I’ve been trumpeting ‘Frances Ha’ since I saw it last weekend; it is as a lock for my Top 10 of 2013 list. In response to this, a friend texted me asking me what the movie was about. I paused for a moment and thought about how I should answer this question; and then realized that though not much really happens in terms of actual plot, this is still a picture that took me on an incredible emotional journey.
Because I’m writing a review for the movie, I should probably make a greater effort to describe what it is about here. We meet Frances – a 27 year old dancer who lives with her best friend Sophie in New York. One day, Sophie decides to move out and live with another friend; Frances ends up hopping from place to place, she doesn’t have a job that is consistent, and all this leaves her with having to figure out how to live her life.
I realize my simplistic description doesn’t do the movie justice because it doesn’t sound much more than a cliché; a college-educated middle-class girl wandering the streets of New York without a sense of purpose. This is a small film, but a great one – and much of that has to do with the writing and the performance by Greta Gerwig at the title character (Gerwig penned the script alongside Noah Baumbach, the director of the picture). Frances is charming, open-hearted, and such a goof. But, she is completely herself at all times and her character feels very real – we can describe her like we can close friends; it’s impossible not to love her. At times, she is her own worst enemy, but there is a rooting interest for this character; and the movie wants her to succeed, and so we want her to succeed and to find happiness. Gerwig strikes the perfect balance between effortless verbal timing and physical comedy.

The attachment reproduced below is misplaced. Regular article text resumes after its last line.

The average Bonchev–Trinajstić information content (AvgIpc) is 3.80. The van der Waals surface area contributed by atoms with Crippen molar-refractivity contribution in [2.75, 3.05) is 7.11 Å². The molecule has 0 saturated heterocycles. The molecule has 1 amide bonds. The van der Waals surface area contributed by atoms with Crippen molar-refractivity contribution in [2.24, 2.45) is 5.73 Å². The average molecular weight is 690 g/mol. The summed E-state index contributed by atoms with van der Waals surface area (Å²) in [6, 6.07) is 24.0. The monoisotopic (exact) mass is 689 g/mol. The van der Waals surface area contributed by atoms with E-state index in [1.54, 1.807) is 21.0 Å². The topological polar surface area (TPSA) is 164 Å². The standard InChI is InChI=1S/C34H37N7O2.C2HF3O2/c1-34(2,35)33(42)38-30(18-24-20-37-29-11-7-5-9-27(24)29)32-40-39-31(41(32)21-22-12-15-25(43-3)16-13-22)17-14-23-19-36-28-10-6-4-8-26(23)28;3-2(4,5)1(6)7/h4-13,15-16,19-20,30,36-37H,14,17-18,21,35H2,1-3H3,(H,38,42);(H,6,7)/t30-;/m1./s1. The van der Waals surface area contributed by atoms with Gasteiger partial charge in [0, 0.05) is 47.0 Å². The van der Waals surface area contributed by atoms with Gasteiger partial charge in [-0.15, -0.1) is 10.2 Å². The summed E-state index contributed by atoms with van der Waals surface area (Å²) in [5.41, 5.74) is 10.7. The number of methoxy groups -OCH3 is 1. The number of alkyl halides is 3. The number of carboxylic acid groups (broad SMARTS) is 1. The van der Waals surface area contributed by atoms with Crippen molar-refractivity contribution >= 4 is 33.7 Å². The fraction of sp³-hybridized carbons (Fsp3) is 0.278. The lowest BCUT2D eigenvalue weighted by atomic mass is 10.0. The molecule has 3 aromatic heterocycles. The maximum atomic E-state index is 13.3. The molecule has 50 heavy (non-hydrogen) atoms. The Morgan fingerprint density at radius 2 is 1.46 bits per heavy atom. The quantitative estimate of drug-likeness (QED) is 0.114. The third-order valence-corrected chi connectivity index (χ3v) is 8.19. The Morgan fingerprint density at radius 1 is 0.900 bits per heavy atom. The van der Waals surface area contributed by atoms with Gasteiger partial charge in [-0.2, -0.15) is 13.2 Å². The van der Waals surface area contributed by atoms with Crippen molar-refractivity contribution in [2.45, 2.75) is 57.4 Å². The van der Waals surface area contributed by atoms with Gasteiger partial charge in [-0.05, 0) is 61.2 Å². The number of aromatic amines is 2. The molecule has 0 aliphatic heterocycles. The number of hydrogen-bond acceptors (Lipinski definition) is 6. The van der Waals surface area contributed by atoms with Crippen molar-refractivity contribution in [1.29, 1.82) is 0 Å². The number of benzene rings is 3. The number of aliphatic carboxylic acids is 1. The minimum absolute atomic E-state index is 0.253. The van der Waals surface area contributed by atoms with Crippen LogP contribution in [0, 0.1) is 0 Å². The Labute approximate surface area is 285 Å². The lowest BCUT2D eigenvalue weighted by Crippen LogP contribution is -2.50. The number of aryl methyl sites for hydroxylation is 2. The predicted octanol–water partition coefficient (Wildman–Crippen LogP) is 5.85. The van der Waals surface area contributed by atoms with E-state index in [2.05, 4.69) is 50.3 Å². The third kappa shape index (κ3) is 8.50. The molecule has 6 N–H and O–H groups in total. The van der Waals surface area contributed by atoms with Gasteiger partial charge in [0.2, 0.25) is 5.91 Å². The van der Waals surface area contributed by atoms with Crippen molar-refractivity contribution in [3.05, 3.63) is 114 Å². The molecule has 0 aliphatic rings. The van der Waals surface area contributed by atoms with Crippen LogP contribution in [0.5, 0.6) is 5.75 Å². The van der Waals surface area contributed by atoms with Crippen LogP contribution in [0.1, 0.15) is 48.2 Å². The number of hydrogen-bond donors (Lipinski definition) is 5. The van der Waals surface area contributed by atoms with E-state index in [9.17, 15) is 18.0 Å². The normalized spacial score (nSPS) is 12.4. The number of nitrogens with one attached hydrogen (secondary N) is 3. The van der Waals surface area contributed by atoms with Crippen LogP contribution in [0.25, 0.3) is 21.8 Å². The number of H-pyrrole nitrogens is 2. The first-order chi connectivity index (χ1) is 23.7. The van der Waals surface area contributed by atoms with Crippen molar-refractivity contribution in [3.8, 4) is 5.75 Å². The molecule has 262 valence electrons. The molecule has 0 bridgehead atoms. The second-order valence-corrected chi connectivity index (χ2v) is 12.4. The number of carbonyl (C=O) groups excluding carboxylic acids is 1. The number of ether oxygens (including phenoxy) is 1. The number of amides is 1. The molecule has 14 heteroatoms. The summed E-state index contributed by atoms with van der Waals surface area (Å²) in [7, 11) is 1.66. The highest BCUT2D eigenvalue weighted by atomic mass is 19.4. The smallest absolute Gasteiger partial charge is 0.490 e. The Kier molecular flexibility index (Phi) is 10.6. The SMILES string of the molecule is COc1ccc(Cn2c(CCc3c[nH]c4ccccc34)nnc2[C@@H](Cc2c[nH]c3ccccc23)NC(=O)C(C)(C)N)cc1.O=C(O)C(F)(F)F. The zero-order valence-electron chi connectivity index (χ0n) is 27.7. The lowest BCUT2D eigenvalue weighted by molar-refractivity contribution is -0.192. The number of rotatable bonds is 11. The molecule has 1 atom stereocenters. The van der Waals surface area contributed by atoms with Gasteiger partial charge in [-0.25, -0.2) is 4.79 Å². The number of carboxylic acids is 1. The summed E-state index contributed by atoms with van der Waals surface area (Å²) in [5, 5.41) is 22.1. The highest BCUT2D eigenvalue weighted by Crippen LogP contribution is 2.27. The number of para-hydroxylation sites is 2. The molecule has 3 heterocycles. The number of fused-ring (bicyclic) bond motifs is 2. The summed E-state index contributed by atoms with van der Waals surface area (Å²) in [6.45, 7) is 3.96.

‘Frances Ha’ does have its share of influences – it reminded me of Jean Luc Godard’s ‘Masculin Feminin’ about young people trying to make their way in the world and figuring out who they are by making mistakes along the way – sometimes learning from them, sometimes not. It has a circa 1970s Woody Allen feel – the chatty, observational and cultured characters within the New York setting. This movie is also shot in black and white in a grainy, intimate way – this visual aesthetic reminded me of pictures from the French New Wave, which also honed in on restless youth. Despite its historical cinematic influences, ‘Frances Ha’ is still very much its own contemporary thing.
This was the most joyful experience I had at the movies so far this year – especially the film’s final moments that made me so thrilled and giddy with excitement in a way that I haven’t felt for any character in a long time. There is a surprising amount of emotion and happiness; the ending describes the film’s title in the sweetest way possible. It’s simple, but very effective – this movie has the perfect ending. ‘Frances Ha’ earns my highest recommendation. QED.